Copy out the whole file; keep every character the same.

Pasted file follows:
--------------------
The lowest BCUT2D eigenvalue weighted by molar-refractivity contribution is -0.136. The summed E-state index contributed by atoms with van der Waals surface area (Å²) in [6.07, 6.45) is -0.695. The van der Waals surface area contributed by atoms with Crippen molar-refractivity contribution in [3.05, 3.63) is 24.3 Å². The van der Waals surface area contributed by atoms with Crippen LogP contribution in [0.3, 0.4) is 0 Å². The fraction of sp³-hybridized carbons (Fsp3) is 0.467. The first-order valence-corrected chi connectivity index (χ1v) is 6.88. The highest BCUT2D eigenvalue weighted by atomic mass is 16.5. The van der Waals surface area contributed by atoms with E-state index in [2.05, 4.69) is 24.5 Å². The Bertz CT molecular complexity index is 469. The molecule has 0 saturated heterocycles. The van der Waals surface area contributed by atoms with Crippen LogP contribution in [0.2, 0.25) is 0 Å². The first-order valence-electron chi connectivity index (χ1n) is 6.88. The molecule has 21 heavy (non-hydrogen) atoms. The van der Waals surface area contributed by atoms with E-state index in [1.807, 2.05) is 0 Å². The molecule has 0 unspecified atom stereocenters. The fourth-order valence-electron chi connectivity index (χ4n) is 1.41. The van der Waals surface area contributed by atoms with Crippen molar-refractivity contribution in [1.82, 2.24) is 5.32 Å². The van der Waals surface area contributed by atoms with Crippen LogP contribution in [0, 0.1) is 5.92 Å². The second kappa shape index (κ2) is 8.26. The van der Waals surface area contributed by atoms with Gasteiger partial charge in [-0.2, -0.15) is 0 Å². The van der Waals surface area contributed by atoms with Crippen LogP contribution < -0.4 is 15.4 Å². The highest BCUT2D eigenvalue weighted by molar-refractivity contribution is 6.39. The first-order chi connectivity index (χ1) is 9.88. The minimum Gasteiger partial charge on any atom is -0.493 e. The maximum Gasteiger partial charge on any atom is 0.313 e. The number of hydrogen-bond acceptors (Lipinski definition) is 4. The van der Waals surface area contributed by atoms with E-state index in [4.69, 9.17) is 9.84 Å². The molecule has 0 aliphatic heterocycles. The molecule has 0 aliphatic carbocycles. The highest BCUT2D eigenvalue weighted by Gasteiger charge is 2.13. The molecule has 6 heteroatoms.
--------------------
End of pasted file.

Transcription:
The lowest BCUT2D eigenvalue weighted by molar-refractivity contribution is -0.136. The summed E-state index contributed by atoms with van der Waals surface area (Å²) in [6.07, 6.45) is -0.695. The van der Waals surface area contributed by atoms with Crippen molar-refractivity contribution in [3.05, 3.63) is 24.3 Å². The van der Waals surface area contributed by atoms with Crippen LogP contribution in [0.3, 0.4) is 0 Å². The fraction of sp³-hybridized carbons (Fsp3) is 0.467. The first-order valence-corrected chi connectivity index (χ1v) is 6.88. The highest BCUT2D eigenvalue weighted by atomic mass is 16.5. The van der Waals surface area contributed by atoms with E-state index in [2.05, 4.69) is 24.5 Å². The Bertz CT molecular complexity index is 469. The molecule has 0 saturated heterocycles. The van der Waals surface area contributed by atoms with Crippen LogP contribution in [0.2, 0.25) is 0 Å². The first-order valence-electron chi connectivity index (χ1n) is 6.88. The molecule has 21 heavy (non-hydrogen) atoms. The van der Waals surface area contributed by atoms with E-state index in [1.807, 2.05) is 0 Å². The molecule has 0 unspecified atom stereocenters. The fourth-order valence-electron chi connectivity index (χ4n) is 1.41. The van der Waals surface area contributed by atoms with Crippen molar-refractivity contribution in [1.82, 2.24) is 5.32 Å². The van der Waals surface area contributed by atoms with Crippen LogP contribution in [0, 0.1) is 5.92 Å². The second kappa shape index (κ2) is 8.26. The van der Waals surface area contributed by atoms with Gasteiger partial charge in [-0.2, -0.15) is 0 Å². The van der Waals surface area contributed by atoms with Crippen LogP contribution < -0.4 is 15.4 Å². The highest BCUT2D eigenvalue weighted by molar-refractivity contribution is 6.39. The first-order chi connectivity index (χ1) is 9.88. The minimum Gasteiger partial charge on any atom is -0.493 e. The maximum Gasteiger partial charge on any atom is 0.313 e. The number of hydrogen-bond acceptors (Lipinski definition) is 4. The van der Waals surface area contributed by atoms with E-state index in [4.69, 9.17) is 9.84 Å². The molecule has 0 aliphatic heterocycles. The molecule has 0 aliphatic carbocycles. The highest BCUT2D eigenvalue weighted by Gasteiger charge is 2.13. The molecule has 6 heteroatoms.